Tuesday, May 01, 2007

Apples & Oranges

While I haven't been blogging about the TJX breach, I have been tracking the incident and there's a curious element to the response that has not gotten much attention in the news.

While it's clear that TJX was caught off guard by the breach from a communications perspective -- their public comments have often been inaccurate, contradictory, and misleading (likely not intentional, just symptomatic of their lack of preparedness). But one thing the discount retailer has done very well is amp up the marketing.

This article in Bank Technology News examines what may at first seem to be a contradictory response from consumers, but actually makes perfect sense. I've heard a number of people question consumer response, wondering out loud why affected shoppers continue to spend money at TJX. After all, hasn't research shown that consumers will bolt a vendor that doesn't respect privacy?

It's an apples and oranges comparison, actually. Consumers, above nearly all else, want convenience and a good deal. As a discount retailer, TJX stores know all about cutting price, and when they found themselves in the spotlight, while their corporate spokespeople were stuttering their way through explanations and interviews, their marketers were buying air time and (I suspect, though I can't tell for sure since I don't shop there) lowering prices. Here in TJX's back yard, the television is busting with commercials for the various TJX stores.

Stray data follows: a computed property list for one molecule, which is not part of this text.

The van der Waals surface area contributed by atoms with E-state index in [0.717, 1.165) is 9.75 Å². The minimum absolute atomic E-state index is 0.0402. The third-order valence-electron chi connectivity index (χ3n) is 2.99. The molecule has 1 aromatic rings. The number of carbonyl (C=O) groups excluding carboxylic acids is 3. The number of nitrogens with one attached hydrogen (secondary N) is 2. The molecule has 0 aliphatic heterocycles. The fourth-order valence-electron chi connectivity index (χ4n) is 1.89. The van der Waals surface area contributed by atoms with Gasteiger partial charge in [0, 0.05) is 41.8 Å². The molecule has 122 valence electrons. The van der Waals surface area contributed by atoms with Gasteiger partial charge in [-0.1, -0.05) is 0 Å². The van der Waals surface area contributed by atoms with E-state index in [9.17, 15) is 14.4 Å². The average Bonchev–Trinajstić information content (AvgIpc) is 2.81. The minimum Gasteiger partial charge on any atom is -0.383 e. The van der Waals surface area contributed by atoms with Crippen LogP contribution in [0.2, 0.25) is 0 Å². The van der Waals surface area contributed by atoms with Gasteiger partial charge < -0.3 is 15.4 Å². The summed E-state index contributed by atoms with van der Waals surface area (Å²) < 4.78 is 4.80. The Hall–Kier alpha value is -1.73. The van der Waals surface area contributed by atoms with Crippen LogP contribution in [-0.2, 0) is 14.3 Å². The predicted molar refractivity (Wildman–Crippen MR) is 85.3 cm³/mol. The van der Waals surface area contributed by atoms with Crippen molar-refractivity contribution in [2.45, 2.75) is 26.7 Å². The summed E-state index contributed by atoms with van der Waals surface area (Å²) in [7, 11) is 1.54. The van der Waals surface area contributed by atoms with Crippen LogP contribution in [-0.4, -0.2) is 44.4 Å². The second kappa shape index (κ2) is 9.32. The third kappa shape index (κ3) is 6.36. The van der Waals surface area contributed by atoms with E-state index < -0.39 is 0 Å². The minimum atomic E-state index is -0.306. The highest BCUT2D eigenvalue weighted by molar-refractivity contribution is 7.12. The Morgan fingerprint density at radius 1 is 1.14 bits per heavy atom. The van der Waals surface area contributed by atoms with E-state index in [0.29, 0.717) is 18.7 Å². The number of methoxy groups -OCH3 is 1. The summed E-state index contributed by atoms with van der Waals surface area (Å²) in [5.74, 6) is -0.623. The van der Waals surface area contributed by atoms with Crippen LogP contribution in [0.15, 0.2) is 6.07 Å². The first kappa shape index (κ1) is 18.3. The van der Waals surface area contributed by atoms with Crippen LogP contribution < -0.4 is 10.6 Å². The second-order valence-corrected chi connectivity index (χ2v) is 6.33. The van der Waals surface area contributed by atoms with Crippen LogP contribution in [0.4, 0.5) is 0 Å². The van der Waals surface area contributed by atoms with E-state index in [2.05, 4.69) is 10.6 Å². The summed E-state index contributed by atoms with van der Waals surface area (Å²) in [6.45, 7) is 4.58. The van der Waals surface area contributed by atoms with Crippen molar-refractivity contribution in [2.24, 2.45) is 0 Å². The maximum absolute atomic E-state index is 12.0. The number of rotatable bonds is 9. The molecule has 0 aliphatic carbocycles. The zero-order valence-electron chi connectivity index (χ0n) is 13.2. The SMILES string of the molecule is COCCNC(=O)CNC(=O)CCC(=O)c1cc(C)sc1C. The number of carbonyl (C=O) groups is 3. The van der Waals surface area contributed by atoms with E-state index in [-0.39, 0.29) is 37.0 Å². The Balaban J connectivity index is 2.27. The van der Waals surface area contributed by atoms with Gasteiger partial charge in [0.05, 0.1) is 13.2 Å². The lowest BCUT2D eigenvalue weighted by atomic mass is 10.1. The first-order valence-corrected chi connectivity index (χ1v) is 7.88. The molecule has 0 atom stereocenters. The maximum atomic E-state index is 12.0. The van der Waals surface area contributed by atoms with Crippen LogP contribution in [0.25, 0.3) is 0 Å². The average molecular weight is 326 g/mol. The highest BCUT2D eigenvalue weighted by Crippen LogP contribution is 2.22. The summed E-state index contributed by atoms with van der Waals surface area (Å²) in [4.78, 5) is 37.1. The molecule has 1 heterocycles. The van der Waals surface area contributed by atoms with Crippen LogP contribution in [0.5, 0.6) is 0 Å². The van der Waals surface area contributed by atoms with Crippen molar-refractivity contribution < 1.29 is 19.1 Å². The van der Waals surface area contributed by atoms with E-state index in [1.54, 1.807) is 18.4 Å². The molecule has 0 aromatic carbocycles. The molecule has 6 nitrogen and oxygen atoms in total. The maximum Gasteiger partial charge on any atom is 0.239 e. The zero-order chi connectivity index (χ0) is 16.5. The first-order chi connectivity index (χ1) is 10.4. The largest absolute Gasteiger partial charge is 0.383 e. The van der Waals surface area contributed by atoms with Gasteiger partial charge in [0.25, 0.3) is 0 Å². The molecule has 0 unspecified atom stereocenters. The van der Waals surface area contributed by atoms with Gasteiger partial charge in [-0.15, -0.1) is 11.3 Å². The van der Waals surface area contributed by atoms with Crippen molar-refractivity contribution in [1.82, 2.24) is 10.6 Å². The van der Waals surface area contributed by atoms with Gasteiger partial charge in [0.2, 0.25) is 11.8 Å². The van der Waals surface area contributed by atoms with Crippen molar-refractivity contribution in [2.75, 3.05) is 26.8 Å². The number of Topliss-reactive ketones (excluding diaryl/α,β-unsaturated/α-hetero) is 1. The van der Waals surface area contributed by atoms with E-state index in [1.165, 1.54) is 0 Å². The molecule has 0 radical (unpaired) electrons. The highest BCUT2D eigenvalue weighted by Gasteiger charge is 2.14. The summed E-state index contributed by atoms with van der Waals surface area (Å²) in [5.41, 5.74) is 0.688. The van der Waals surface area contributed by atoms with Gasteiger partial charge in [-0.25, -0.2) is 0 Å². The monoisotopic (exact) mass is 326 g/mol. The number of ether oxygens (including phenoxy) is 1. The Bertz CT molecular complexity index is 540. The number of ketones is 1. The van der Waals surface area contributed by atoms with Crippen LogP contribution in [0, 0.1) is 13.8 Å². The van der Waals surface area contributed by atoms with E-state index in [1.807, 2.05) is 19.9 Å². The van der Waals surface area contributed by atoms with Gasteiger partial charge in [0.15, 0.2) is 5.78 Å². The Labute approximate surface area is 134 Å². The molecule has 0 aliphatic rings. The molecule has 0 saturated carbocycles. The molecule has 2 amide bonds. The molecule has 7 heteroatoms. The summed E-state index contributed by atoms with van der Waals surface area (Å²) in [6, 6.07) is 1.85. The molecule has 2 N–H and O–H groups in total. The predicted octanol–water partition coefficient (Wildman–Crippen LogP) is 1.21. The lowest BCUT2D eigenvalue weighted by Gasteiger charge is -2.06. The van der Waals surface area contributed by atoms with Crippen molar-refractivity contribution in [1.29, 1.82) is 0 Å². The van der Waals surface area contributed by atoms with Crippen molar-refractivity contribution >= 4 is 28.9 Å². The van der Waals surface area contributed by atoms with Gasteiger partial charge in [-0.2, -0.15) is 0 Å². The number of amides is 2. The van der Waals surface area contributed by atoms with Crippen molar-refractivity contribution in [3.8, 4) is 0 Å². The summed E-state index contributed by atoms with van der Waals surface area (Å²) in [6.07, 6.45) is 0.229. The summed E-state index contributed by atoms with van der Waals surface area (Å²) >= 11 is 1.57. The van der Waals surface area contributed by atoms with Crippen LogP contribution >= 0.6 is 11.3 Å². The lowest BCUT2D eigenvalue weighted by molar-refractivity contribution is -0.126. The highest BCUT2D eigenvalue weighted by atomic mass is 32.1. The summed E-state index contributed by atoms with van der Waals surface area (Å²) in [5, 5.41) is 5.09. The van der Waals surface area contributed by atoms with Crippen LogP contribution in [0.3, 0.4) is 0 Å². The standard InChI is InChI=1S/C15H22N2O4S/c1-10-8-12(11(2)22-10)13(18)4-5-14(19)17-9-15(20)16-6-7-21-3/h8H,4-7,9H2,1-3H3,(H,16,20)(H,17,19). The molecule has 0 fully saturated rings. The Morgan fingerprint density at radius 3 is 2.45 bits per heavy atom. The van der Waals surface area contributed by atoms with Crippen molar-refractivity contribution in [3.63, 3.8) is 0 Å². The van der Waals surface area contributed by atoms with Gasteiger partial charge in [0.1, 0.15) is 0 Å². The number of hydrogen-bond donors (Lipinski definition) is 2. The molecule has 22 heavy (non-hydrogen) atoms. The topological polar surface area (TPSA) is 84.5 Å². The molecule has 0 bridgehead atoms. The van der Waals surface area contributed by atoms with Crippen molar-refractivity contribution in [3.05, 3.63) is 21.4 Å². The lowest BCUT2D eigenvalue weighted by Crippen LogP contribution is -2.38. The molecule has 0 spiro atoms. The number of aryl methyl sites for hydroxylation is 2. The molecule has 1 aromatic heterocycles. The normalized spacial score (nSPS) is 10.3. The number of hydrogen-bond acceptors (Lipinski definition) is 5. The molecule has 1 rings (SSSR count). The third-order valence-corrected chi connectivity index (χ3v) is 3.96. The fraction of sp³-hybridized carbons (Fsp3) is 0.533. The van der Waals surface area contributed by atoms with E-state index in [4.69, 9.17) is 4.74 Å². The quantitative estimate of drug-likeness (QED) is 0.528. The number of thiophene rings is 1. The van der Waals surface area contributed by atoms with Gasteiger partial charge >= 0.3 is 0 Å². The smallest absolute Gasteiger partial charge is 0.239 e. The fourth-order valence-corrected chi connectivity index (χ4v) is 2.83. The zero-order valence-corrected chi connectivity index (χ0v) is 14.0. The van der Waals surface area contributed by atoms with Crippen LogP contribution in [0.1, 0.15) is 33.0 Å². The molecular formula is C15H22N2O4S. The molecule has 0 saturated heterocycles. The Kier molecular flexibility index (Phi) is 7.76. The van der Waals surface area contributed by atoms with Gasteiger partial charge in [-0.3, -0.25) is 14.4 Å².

Ponemon Institute research showed the fallout for banks that fail to respect customer privacy, but banks are not able to manipulate costs the way a retailer can. Retailers have more and different options. Besides, a long-term relationship with a retailer is more of a series of short-term decisions. Choosing to do business with a bank is a more serious commitment on the part of the consumer, and requires a completely different level of commitment on the part of the bank.

In her article, Holly Sraeel understands and articulates the difference.


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